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What is your daily routine on Lombok?

VG: Let’s disregard the last three months when we were opening the hotel! That was crazy. But in a perfect world, my routine is to wake up, go for a sunrise surf, have a nice breakfast, work at the hotel, go somewhere for a skateboard or sauna/ice bath session, and go watch the sunset with my friends—then repeat! 

CG: Ask me that question in 12 months. I arrived here less than a year ago in the middle of chaos, while pregnant, and I’ve been going nonstop. Right now, it’s wake up, work, feed the kids, work, put kids to bed, work, sleep...start again. But Valia and I are finally seeing light at the end of the tunnel. I am really looking forward to having time for my hobbies again: surfing, salsa dancing, and leathercraft, which I haven’t done since moving here.


As citizens of the globe, what makes you feel at home?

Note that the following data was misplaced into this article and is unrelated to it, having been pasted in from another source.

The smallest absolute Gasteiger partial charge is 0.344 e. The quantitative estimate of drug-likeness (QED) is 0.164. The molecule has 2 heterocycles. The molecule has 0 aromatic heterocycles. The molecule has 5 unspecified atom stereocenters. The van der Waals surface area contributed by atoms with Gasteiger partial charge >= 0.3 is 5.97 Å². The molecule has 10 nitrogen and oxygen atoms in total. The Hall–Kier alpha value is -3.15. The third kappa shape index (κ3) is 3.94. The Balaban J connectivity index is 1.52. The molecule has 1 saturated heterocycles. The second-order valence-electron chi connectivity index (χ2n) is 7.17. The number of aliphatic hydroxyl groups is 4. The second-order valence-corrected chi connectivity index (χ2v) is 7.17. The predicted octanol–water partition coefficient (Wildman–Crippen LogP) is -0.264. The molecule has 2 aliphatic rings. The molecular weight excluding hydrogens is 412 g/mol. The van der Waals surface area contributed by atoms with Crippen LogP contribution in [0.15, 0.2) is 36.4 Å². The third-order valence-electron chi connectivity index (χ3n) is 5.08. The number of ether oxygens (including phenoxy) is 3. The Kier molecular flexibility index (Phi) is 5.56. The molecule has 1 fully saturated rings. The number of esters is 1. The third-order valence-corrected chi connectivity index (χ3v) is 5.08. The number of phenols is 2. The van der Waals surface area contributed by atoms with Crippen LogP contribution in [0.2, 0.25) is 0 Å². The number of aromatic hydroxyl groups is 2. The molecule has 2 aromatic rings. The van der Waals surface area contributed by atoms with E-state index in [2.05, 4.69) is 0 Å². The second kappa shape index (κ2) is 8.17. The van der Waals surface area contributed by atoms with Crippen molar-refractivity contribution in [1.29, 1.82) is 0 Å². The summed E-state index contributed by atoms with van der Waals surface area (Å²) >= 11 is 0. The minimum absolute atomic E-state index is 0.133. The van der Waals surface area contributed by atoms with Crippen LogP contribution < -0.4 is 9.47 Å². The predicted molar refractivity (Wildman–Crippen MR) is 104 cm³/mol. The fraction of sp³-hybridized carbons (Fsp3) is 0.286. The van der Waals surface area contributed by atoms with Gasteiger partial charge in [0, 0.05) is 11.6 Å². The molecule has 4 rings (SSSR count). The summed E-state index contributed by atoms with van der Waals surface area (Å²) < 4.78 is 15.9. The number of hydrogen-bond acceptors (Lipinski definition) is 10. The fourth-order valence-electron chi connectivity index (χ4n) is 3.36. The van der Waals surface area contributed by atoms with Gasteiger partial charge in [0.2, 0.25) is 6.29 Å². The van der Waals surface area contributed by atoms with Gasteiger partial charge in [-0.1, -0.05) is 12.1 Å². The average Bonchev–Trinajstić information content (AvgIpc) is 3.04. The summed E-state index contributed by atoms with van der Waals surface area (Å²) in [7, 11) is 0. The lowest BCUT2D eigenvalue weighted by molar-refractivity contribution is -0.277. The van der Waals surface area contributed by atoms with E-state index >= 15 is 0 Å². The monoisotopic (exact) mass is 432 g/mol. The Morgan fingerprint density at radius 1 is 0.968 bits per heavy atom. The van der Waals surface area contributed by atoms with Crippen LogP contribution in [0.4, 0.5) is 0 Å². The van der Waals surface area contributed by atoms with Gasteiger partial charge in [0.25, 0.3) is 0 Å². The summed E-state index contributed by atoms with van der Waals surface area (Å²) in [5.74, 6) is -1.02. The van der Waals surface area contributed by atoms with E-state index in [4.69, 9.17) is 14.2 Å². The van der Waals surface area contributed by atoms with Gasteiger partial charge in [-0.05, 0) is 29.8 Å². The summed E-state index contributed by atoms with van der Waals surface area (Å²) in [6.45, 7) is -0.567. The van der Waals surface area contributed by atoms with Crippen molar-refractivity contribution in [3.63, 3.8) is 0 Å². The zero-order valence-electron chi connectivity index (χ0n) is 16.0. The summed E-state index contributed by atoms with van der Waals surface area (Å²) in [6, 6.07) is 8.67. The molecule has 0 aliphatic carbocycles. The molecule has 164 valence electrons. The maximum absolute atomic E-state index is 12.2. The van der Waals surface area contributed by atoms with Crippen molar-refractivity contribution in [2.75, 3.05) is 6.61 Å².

VG: There is one Chinese restaurant in town, and whenever we are able to take a break, we like to go there together. It’s really good. 

CG: In fact, recently we made over 1,500 dumplings for Chinese New Year. We did it to keep our family tradition going, but it was also a way to honor our maternal grandparents who have recently passed. I’m so thankful that my grandmother was able to teach me all of her recipes and we were overwhelmed by the community’s support. They would have been thrilled.

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A pitstop at a local Chineses restaurant makes the Gontard sisters feel at home